Jerome Bruner, Actual Minds, Possible Worlds, Cambridge: Harvard University Press, 1987.
Review of Jerome Bruner, Actual Minds, Possible Worlds, Cambridge: Harvard University Press, 1987. by Publisher's Weekly Review
If gaining maturity means being adept at seeing the same set of events from multiple perspectives and contemplating alternative futures, then this concept of adulthood says something about the way our minds work. Bruner's ``constructivist'' approach holds that we create our own realities through our interaction with our social world and with symbols. This collection of challenging, often difficult essays takes us beyond his popular On Knowing: Essays for the Left Hand, as he explores controversies in the theory of literature, linguistics, cognitive psychology and education. His argument that characters, setting and action are inseparable elements in fiction helps explain why great novels have emotional power. Literature is seen as a vehicle that opens us to dilemmas. Bruner's outlook illuminates sundry topics, from the way a teacher's stance toward the curriculum affects the learning process to the idea of culture as ``semiconnected knowledge of the world'' that enables people to arrive at acceptable ways of acting. (March) (c) Copyright PWxyz, LLC. All rights reserved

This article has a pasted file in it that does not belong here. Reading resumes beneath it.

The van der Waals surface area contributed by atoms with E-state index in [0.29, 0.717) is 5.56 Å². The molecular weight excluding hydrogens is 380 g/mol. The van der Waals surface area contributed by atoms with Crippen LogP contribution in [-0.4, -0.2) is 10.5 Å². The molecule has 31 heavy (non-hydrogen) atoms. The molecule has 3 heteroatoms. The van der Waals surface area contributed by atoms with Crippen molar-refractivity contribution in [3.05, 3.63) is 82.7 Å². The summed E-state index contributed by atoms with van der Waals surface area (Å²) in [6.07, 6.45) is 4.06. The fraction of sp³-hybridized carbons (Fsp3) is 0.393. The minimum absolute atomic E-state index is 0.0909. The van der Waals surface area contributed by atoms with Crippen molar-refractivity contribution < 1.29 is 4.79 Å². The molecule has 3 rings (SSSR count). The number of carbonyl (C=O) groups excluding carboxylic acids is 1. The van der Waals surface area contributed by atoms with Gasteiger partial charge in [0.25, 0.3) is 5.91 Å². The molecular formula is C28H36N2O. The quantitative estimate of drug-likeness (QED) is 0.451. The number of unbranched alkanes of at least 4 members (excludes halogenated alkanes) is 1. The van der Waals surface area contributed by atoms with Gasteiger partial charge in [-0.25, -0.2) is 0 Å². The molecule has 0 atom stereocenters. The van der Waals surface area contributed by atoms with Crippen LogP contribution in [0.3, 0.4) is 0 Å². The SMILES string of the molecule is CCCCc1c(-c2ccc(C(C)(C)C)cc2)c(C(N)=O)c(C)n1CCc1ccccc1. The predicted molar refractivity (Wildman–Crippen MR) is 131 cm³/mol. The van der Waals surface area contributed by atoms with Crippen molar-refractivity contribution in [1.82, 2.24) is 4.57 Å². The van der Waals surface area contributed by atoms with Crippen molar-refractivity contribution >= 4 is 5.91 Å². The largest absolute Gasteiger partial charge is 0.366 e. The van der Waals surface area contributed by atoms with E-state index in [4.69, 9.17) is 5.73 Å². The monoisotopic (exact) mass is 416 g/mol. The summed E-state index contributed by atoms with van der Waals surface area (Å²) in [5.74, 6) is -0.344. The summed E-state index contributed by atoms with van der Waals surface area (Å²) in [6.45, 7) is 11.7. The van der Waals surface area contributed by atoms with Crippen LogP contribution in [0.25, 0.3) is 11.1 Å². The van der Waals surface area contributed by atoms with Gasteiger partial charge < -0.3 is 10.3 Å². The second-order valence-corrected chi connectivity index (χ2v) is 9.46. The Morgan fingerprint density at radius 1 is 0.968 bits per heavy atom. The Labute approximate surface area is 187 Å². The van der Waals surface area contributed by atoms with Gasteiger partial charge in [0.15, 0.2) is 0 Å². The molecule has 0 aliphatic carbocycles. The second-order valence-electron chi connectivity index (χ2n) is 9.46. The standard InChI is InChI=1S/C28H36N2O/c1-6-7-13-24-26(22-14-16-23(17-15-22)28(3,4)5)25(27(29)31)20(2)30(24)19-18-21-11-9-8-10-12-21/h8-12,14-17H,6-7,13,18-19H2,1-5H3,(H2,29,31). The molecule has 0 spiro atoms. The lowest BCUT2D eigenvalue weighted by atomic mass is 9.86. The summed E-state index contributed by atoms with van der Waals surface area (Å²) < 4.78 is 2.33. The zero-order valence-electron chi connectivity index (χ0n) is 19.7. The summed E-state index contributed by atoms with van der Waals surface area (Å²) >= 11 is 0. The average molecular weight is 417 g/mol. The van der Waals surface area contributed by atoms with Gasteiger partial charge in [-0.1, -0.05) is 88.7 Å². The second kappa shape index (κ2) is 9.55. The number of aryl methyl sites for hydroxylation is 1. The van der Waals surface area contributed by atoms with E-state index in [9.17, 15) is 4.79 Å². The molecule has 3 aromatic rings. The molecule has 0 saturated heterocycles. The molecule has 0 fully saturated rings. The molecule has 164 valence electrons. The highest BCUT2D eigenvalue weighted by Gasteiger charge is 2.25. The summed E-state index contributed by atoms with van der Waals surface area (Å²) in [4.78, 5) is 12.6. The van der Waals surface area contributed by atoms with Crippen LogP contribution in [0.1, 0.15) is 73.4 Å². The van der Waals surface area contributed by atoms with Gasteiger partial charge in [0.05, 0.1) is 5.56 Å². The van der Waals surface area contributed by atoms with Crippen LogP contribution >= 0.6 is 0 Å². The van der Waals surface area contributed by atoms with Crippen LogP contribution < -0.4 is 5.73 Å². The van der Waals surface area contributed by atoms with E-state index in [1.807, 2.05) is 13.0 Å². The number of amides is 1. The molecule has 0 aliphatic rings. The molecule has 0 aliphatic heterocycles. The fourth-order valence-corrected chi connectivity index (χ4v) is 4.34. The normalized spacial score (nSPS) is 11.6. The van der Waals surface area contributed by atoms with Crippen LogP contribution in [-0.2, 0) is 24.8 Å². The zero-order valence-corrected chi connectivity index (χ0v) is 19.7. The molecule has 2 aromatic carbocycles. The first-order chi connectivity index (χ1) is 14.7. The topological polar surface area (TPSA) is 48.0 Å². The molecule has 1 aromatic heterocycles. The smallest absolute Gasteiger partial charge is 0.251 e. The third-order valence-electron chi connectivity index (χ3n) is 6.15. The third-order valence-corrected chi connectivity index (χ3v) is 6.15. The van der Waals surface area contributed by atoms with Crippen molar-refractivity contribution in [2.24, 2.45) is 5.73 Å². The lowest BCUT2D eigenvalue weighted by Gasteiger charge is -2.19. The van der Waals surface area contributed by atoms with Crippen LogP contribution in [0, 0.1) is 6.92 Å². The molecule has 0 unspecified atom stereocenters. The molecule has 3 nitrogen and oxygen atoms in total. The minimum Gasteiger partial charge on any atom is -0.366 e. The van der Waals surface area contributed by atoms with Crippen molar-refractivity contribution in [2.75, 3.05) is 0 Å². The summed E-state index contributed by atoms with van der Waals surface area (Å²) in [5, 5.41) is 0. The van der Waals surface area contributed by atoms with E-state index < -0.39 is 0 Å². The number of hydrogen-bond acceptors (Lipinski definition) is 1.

(c) Copyright PWxyz, LLC. All rights reserved
This copy of Publishers Weekly Reviews may no longer be available in print.